Before the structure 10 can be scanned for hidden damage, the present system must be installed in or near structure 10 and calibrated. First, a plurality of ultra wideband receivers 26 are placed around the interior perimeter of the building being scanned, preferably inside the building at intervals no greater than about 75 feet. Additional receivers are placed throughout the building as needed to ensure that all parts of the building to be scanned are within about 75 feet of at least four receivers 26. This ensures that the signal transmitted by transmitter 24 is received by at least four receivers 26. The GPS receiver 39 is used to accurately determine the location of reference marker 25. Receivers 26 then measure the time at which a reference signal generated by reference marker 25 is received, and from this information, the position of each receiver 26 is determined with high accuracy.
Scanning device 20 is also calibrated by sensing the density of a reference material, which may be, for example, a stud 16 in one of the sides 12 of structure 10 that has been visually inspected and found to be undamaged. Alternately, density information for a variety of different materials may be stored in computer 34 and a reference density value can be selected from this stored data. Later sensing is not absolute; it is relative to this initially determined density. However, sensors that directly measure the absolute density of a material being scanned could be used without exceeding the scope of the present invention. Two-dimensional plans 62 of structure 10 are stored in memory 36 of laptop 34 along with a three-dimensional rendering program 64 that generates a three-dimensional representation of structure 10 or portions thereof from plans 62 or in any known manner.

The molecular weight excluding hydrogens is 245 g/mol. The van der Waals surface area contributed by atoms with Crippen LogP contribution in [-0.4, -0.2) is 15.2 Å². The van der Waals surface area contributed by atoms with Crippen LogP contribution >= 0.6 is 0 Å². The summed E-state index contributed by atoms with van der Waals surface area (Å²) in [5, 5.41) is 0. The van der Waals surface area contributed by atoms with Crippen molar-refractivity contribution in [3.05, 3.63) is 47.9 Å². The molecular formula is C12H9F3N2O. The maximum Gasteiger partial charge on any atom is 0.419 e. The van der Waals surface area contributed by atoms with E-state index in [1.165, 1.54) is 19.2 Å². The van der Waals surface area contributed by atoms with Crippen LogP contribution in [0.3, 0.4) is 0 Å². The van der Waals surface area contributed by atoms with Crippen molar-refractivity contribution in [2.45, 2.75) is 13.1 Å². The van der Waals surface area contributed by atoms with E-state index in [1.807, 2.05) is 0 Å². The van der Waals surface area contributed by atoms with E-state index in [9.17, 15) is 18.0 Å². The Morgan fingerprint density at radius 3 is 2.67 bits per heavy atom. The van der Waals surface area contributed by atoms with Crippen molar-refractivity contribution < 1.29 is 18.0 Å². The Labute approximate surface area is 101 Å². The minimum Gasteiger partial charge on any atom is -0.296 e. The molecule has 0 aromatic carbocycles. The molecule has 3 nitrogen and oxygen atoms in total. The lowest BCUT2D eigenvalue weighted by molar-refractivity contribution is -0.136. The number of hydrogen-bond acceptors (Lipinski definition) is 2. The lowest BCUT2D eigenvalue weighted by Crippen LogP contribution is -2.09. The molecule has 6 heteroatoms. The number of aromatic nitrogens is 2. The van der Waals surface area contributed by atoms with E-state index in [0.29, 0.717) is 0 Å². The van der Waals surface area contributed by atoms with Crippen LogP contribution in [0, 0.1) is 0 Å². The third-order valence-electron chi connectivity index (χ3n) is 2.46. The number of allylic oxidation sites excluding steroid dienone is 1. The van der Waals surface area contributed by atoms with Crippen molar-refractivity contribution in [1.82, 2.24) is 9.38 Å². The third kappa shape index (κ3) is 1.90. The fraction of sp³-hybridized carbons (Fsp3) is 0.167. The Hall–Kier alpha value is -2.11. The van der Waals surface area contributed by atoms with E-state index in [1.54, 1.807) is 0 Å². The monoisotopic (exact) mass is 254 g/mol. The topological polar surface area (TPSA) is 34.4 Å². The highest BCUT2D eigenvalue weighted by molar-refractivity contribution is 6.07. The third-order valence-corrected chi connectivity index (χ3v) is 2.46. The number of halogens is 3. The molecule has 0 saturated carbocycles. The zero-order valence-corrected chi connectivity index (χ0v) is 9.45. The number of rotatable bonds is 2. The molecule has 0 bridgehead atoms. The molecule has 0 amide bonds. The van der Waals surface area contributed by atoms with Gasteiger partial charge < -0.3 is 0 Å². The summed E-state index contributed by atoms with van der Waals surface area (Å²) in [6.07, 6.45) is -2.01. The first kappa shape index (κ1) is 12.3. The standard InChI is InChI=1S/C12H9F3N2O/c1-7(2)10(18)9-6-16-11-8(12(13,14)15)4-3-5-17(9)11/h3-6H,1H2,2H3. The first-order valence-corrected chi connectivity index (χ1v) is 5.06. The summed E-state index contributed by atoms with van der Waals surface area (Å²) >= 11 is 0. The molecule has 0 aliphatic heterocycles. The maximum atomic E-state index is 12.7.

After calibration, the position of stud 16 a is determined in any well-known manner or by moving scanning device 20 normal to the direction of studs 16 until the density reading indicates that a stud 16, as opposed to a hollow space, has been detected. With scanning device 20 centered on stud 16 a, scanning device 20 is placed at the top end of stud 16 a, near the junction of inner wall 18 and a ceiling and is moved in a downwardly direction at a rate of, for example, approximately one half foot per second. Assuming a scan rate of approximately one half foot per second, an ultrasonic pulse repetition rate of about 10 Hz is used to ensure adequate density sampling as scanning device 20 moves along stud 16 a at this rate. As scanning device 20 moves along stud 16 a, it sends and receives pulses of ultrasonic energy that penetrate inner wall 18 and stud 16 a; some of this energy is reflected by outer cladding 14 and by internal defects in stud 16 and returns to scanning device 20 where it is sensed.